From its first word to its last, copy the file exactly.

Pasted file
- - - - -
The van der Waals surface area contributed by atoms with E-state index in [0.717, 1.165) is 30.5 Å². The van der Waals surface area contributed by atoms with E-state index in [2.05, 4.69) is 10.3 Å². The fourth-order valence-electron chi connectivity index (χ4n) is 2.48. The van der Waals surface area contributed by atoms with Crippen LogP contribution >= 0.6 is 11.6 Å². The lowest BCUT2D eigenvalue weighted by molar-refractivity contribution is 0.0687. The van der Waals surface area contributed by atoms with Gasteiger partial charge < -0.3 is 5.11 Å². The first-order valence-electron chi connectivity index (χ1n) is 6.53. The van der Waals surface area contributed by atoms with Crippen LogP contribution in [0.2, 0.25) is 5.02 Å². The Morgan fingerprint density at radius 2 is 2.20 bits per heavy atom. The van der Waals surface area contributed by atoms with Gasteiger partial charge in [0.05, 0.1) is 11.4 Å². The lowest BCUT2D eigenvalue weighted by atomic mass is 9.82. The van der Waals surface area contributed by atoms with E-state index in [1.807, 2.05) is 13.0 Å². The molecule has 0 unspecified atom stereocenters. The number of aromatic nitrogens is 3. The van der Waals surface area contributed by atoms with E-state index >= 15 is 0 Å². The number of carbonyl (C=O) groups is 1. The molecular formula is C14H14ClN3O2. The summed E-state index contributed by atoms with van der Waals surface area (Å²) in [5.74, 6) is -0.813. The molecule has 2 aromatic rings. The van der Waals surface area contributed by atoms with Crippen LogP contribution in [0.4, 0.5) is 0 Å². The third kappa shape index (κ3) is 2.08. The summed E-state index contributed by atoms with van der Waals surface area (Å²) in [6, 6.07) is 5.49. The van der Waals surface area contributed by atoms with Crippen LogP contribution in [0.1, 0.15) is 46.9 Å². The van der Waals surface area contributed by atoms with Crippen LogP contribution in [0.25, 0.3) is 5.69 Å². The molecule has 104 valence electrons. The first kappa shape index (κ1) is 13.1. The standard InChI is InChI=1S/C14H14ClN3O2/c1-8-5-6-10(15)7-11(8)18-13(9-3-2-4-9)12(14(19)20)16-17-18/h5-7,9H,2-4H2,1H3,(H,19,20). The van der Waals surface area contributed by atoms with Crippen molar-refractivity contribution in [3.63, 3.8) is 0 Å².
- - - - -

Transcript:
The van der Waals surface area contributed by atoms with E-state index in [0.717, 1.165) is 30.5 Å². The van der Waals surface area contributed by atoms with E-state index in [2.05, 4.69) is 10.3 Å². The fourth-order valence-electron chi connectivity index (χ4n) is 2.48. The van der Waals surface area contributed by atoms with Crippen LogP contribution >= 0.6 is 11.6 Å². The lowest BCUT2D eigenvalue weighted by molar-refractivity contribution is 0.0687. The van der Waals surface area contributed by atoms with Gasteiger partial charge < -0.3 is 5.11 Å². The first-order valence-electron chi connectivity index (χ1n) is 6.53. The van der Waals surface area contributed by atoms with Crippen LogP contribution in [0.2, 0.25) is 5.02 Å². The Morgan fingerprint density at radius 2 is 2.20 bits per heavy atom. The van der Waals surface area contributed by atoms with Gasteiger partial charge in [0.05, 0.1) is 11.4 Å². The lowest BCUT2D eigenvalue weighted by atomic mass is 9.82. The van der Waals surface area contributed by atoms with E-state index in [1.807, 2.05) is 13.0 Å². The molecule has 0 unspecified atom stereocenters. The number of aromatic nitrogens is 3. The van der Waals surface area contributed by atoms with E-state index >= 15 is 0 Å². The number of carbonyl (C=O) groups is 1. The molecular formula is C14H14ClN3O2. The summed E-state index contributed by atoms with van der Waals surface area (Å²) in [5.74, 6) is -0.813. The molecule has 2 aromatic rings. The van der Waals surface area contributed by atoms with Crippen LogP contribution in [0.4, 0.5) is 0 Å². The third kappa shape index (κ3) is 2.08. The summed E-state index contributed by atoms with van der Waals surface area (Å²) in [6, 6.07) is 5.49. The van der Waals surface area contributed by atoms with Crippen LogP contribution in [0.1, 0.15) is 46.9 Å². The van der Waals surface area contributed by atoms with Crippen LogP contribution in [0.25, 0.3) is 5.69 Å². The molecule has 104 valence electrons. The first kappa shape index (κ1) is 13.1. The standard InChI is InChI=1S/C14H14ClN3O2/c1-8-5-6-10(15)7-11(8)18-13(9-3-2-4-9)12(14(19)20)16-17-18/h5-7,9H,2-4H2,1H3,(H,19,20). The van der Waals surface area contributed by atoms with Crippen molar-refractivity contribution in [3.63, 3.8) is 0 Å².